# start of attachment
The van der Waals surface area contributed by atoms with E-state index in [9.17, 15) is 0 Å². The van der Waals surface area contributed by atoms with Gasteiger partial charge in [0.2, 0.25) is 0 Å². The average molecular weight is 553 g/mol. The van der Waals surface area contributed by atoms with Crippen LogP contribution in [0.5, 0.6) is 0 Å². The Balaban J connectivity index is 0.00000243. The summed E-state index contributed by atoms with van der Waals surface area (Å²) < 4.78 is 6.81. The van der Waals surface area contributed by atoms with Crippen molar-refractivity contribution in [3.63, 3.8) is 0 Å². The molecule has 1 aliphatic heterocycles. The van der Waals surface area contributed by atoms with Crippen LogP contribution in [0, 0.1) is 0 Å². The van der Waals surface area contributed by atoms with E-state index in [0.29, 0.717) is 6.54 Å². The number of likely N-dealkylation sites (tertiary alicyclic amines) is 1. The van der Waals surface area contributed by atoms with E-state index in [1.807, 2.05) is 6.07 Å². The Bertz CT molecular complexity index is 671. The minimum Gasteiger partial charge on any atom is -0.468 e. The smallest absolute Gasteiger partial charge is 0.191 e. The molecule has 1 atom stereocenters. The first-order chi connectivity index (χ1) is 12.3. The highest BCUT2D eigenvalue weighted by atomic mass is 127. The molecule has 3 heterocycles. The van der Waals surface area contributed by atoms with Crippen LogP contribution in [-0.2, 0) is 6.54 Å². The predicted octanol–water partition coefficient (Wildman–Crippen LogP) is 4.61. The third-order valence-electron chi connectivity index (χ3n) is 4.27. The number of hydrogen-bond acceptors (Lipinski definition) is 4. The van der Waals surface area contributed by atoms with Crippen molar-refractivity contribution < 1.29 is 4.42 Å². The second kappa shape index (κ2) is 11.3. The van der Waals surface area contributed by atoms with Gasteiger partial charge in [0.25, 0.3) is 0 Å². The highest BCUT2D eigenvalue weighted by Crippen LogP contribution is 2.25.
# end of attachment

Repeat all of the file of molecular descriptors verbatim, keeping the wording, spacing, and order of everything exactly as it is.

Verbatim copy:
The van der Waals surface area contributed by atoms with E-state index in [9.17, 15) is 0 Å². The van der Waals surface area contributed by atoms with Gasteiger partial charge in [0.2, 0.25) is 0 Å². The average molecular weight is 553 g/mol. The van der Waals surface area contributed by atoms with Crippen LogP contribution in [0.5, 0.6) is 0 Å². The Balaban J connectivity index is 0.00000243. The summed E-state index contributed by atoms with van der Waals surface area (Å²) < 4.78 is 6.81. The van der Waals surface area contributed by atoms with Crippen molar-refractivity contribution in [3.63, 3.8) is 0 Å². The molecule has 1 aliphatic heterocycles. The van der Waals surface area contributed by atoms with Crippen LogP contribution in [0, 0.1) is 0 Å². The van der Waals surface area contributed by atoms with E-state index in [0.29, 0.717) is 6.54 Å². The number of likely N-dealkylation sites (tertiary alicyclic amines) is 1. The van der Waals surface area contributed by atoms with E-state index in [1.807, 2.05) is 6.07 Å². The Bertz CT molecular complexity index is 671. The minimum Gasteiger partial charge on any atom is -0.468 e. The smallest absolute Gasteiger partial charge is 0.191 e. The molecule has 1 atom stereocenters. The first-order chi connectivity index (χ1) is 12.3. The highest BCUT2D eigenvalue weighted by atomic mass is 127. The molecule has 3 heterocycles. The van der Waals surface area contributed by atoms with Crippen LogP contribution in [-0.2, 0) is 6.54 Å². The predicted octanol–water partition coefficient (Wildman–Crippen LogP) is 4.61. The third-order valence-electron chi connectivity index (χ3n) is 4.27. The number of hydrogen-bond acceptors (Lipinski definition) is 4. The van der Waals surface area contributed by atoms with Crippen molar-refractivity contribution < 1.29 is 4.42 Å². The second kappa shape index (κ2) is 11.3. The van der Waals surface area contributed by atoms with Gasteiger partial charge in [0.25, 0.3) is 0 Å². The highest BCUT2D eigenvalue weighted by Crippen LogP contribution is 2.25.